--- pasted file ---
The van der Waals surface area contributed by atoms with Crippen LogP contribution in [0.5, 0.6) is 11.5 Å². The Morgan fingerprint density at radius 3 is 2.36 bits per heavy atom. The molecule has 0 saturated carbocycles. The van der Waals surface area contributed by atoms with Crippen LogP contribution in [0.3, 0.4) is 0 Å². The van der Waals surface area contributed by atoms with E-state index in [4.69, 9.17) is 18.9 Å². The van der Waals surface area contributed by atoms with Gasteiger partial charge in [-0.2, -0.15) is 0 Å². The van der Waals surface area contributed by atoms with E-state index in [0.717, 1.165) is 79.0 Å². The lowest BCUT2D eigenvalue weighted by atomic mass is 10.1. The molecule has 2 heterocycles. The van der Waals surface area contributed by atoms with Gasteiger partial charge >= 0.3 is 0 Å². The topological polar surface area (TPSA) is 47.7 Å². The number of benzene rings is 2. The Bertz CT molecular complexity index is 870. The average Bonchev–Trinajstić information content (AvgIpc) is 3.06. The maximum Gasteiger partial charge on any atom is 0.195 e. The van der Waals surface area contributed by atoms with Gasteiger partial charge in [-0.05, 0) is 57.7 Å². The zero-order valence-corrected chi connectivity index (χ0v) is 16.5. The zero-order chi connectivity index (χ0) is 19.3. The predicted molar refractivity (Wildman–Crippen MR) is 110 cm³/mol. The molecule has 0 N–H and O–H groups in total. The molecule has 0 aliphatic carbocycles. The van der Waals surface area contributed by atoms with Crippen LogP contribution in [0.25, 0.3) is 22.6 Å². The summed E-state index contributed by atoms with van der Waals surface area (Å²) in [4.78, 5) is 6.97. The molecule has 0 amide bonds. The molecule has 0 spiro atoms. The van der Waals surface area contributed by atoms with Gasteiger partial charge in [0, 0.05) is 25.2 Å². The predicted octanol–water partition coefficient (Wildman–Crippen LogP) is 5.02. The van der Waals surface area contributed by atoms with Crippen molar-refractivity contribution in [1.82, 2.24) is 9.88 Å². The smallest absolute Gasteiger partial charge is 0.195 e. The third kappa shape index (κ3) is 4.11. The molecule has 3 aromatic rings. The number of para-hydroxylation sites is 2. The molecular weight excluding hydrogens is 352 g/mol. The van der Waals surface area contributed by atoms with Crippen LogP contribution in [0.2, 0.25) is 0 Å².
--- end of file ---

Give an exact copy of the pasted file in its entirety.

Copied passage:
The van der Waals surface area contributed by atoms with Crippen LogP contribution in [0.5, 0.6) is 11.5 Å². The Morgan fingerprint density at radius 3 is 2.36 bits per heavy atom. The molecule has 0 saturated carbocycles. The van der Waals surface area contributed by atoms with Crippen LogP contribution in [0.3, 0.4) is 0 Å². The van der Waals surface area contributed by atoms with E-state index in [4.69, 9.17) is 18.9 Å². The van der Waals surface area contributed by atoms with Gasteiger partial charge in [-0.2, -0.15) is 0 Å². The van der Waals surface area contributed by atoms with E-state index in [0.717, 1.165) is 79.0 Å². The lowest BCUT2D eigenvalue weighted by atomic mass is 10.1. The molecule has 2 heterocycles. The van der Waals surface area contributed by atoms with Gasteiger partial charge >= 0.3 is 0 Å². The topological polar surface area (TPSA) is 47.7 Å². The number of benzene rings is 2. The Bertz CT molecular complexity index is 870. The average Bonchev–Trinajstić information content (AvgIpc) is 3.06. The maximum Gasteiger partial charge on any atom is 0.195 e. The van der Waals surface area contributed by atoms with Gasteiger partial charge in [-0.05, 0) is 57.7 Å². The zero-order valence-corrected chi connectivity index (χ0v) is 16.5. The zero-order chi connectivity index (χ0) is 19.3. The predicted molar refractivity (Wildman–Crippen MR) is 110 cm³/mol. The molecule has 0 N–H and O–H groups in total. The molecule has 0 aliphatic carbocycles. The van der Waals surface area contributed by atoms with Crippen LogP contribution in [0.25, 0.3) is 22.6 Å². The summed E-state index contributed by atoms with van der Waals surface area (Å²) in [4.78, 5) is 6.97. The molecule has 0 amide bonds. The molecule has 0 spiro atoms. The van der Waals surface area contributed by atoms with Gasteiger partial charge in [0, 0.05) is 25.2 Å². The predicted octanol–water partition coefficient (Wildman–Crippen LogP) is 5.02. The van der Waals surface area contributed by atoms with Crippen molar-refractivity contribution in [1.82, 2.24) is 9.88 Å². The smallest absolute Gasteiger partial charge is 0.195 e. The third kappa shape index (κ3) is 4.11. The molecule has 3 aromatic rings. The number of para-hydroxylation sites is 2. The molecular weight excluding hydrogens is 352 g/mol. The van der Waals surface area contributed by atoms with Crippen LogP contribution in [0.2, 0.25) is 0 Å².